It can be difficult to settle on a destination or adventure that suits everyone, which means researching group travel packages might help you to enjoy a more streamlined experience that doesn’t involve as much stress in terms of organization.

Solo Travel

What about solo travel, though? Is it something to be ignored entirely? Not at all, but it’s something that might appeal more to certain personalities than others. If you get lonely or anxious easily, you might not find enjoyment in solo travel. Those who prefer to spend their time alone but also happy to socialize with new people might be more willing to embrace the solo lifestyle. This might be especially true with slow travel, since you’re going to be spending enough time in each place to make friends and try new things. It’s kind of a -make-friends-as-you-go experience — and that may be appealing to you. You may also be interested in this article about solo travel.

A Quick Getaway

What are the benefits of fast travel? Even the very term “travel” might conjure up images of grand adventures, something that some might not associate with just sitting on the beach for a week. It’s all travel at the end of the day, but again, it’s about what you want out of your trip.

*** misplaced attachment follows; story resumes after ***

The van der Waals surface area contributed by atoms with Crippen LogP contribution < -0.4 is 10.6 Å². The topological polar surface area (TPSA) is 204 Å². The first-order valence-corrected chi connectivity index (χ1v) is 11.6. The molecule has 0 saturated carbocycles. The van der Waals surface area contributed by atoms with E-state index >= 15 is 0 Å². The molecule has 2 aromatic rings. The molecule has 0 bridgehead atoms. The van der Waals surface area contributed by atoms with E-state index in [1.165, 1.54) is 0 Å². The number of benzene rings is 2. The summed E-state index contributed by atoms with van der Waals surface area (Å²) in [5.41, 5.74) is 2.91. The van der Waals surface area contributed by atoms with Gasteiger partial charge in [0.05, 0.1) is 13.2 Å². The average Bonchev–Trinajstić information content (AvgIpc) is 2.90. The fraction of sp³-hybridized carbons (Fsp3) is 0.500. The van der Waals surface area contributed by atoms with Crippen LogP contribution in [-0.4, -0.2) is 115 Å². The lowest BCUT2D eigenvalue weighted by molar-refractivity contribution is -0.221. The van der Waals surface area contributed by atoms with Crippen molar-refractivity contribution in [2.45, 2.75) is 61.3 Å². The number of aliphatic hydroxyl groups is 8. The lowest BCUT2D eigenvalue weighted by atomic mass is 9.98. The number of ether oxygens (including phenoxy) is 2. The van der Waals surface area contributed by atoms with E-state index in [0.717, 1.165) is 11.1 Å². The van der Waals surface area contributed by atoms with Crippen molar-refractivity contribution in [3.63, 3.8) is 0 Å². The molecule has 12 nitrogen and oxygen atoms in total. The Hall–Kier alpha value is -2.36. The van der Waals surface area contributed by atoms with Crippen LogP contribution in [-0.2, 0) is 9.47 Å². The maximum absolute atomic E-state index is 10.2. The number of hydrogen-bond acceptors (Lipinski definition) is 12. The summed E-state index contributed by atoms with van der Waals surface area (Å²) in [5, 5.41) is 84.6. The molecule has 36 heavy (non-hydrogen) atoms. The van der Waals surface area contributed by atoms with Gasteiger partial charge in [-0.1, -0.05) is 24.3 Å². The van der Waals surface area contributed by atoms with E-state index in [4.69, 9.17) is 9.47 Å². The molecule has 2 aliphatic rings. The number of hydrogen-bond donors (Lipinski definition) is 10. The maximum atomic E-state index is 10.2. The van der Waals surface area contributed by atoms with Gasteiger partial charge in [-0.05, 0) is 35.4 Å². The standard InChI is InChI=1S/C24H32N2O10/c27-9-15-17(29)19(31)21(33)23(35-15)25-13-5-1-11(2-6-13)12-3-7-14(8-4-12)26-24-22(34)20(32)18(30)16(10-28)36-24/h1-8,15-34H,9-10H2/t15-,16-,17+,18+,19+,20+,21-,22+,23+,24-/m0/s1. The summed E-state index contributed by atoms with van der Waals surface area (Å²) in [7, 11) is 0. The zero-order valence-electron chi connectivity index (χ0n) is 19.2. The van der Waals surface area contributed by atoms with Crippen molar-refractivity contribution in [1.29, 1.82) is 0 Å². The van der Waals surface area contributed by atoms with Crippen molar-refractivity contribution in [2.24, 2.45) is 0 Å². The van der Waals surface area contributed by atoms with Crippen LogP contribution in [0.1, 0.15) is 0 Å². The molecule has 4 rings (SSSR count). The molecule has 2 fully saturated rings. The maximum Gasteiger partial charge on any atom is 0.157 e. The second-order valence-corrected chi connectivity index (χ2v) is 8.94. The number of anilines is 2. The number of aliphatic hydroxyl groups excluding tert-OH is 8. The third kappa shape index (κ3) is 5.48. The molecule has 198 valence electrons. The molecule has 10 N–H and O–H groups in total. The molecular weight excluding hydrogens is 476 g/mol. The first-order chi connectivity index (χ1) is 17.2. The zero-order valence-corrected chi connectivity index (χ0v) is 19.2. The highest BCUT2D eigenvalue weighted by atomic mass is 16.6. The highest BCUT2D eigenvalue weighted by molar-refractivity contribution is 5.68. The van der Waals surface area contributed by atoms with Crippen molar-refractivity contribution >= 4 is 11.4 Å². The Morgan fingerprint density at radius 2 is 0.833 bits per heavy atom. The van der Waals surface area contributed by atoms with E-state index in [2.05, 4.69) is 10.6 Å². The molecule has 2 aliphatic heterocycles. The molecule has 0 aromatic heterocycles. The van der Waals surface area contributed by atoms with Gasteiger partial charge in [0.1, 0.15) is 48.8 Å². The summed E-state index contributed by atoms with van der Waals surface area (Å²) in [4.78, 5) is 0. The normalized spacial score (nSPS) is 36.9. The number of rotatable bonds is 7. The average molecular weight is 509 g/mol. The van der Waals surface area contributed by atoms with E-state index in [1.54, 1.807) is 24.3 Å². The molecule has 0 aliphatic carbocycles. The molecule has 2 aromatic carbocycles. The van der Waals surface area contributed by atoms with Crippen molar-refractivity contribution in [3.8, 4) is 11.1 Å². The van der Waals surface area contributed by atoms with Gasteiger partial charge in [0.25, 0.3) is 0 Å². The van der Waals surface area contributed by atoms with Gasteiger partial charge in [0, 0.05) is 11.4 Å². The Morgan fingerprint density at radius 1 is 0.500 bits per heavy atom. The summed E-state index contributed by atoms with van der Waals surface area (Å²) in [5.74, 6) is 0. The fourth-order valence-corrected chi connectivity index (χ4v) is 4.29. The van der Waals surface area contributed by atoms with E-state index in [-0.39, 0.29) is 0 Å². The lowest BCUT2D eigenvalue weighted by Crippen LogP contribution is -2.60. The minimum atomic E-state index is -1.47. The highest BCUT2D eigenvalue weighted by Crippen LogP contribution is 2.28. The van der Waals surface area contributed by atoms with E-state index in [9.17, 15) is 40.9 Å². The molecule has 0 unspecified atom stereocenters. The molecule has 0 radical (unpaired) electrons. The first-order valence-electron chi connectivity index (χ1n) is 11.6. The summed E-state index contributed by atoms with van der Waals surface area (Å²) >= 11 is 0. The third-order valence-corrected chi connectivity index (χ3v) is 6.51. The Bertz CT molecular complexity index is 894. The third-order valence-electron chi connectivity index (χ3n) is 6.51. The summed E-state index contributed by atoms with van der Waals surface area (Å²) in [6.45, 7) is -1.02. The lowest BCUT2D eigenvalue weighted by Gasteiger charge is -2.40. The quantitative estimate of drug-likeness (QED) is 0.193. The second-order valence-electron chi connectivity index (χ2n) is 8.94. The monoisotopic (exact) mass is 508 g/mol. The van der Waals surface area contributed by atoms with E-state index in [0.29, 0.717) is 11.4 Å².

If you’re looking for something that can provide you with a release, a way to momentarily escape the anxieties and stresses of your regular routine, slow travel probably isn’t for you. It might be that you’re looking for a broader experience, and a chance to try something entirely new, but there might be more stress behind it than you think.

On the other hand, fast travel is often all about that quick escape. If you’ve been stressed at work or find that you’ve had your back against the wall, getting away to have a break is important. If you know a destination that you can escape to for a week or two so you can simply set aside the pressures, a quick getaway might be more beneficial to your mental health than you expect. Fast travel allows you to engage in some rest and relaxation while removing the requirement to accomplish anything grand and momentous.

A One-Way Ticket?

One approach that you could take toward slow travel is to simply get a one-way ticket for the flight out. If you’re not sure what to expect from your trip, or how long you want to be there, this approach can keep you from feeling trapped or having to condense your trip to meet an arbitrary deadline.

Slow travel can be more expensive and intensive, meaning that you’ll want to make sure that you’re getting the most out of it for all the effort you’re putting into planning. Maybe you like the idea of being more impromptu and not having everything planned in advance. What’s most important to consider with this approach, however, is that you have enough money to get a return ticket when the time comes!

Conclusion: Travel Fast or Slow?

Should you travel fast or slow? Deciding factors will include time, costs, and the kinds of experiences you want to have while you travel. Sometimes, traveling fast is warranted when you just need a break from work or stress…or when you need to save money. However, traveling slow opens up many more immersive and cultural experiences. Both kinds of travel offer pros and cons — you only need to decide what’s best for you!

slow

Travel fast or slow

Make my day and leave a comment!

This site uses Akismet to reduce spam. Learn how your comment data is processed.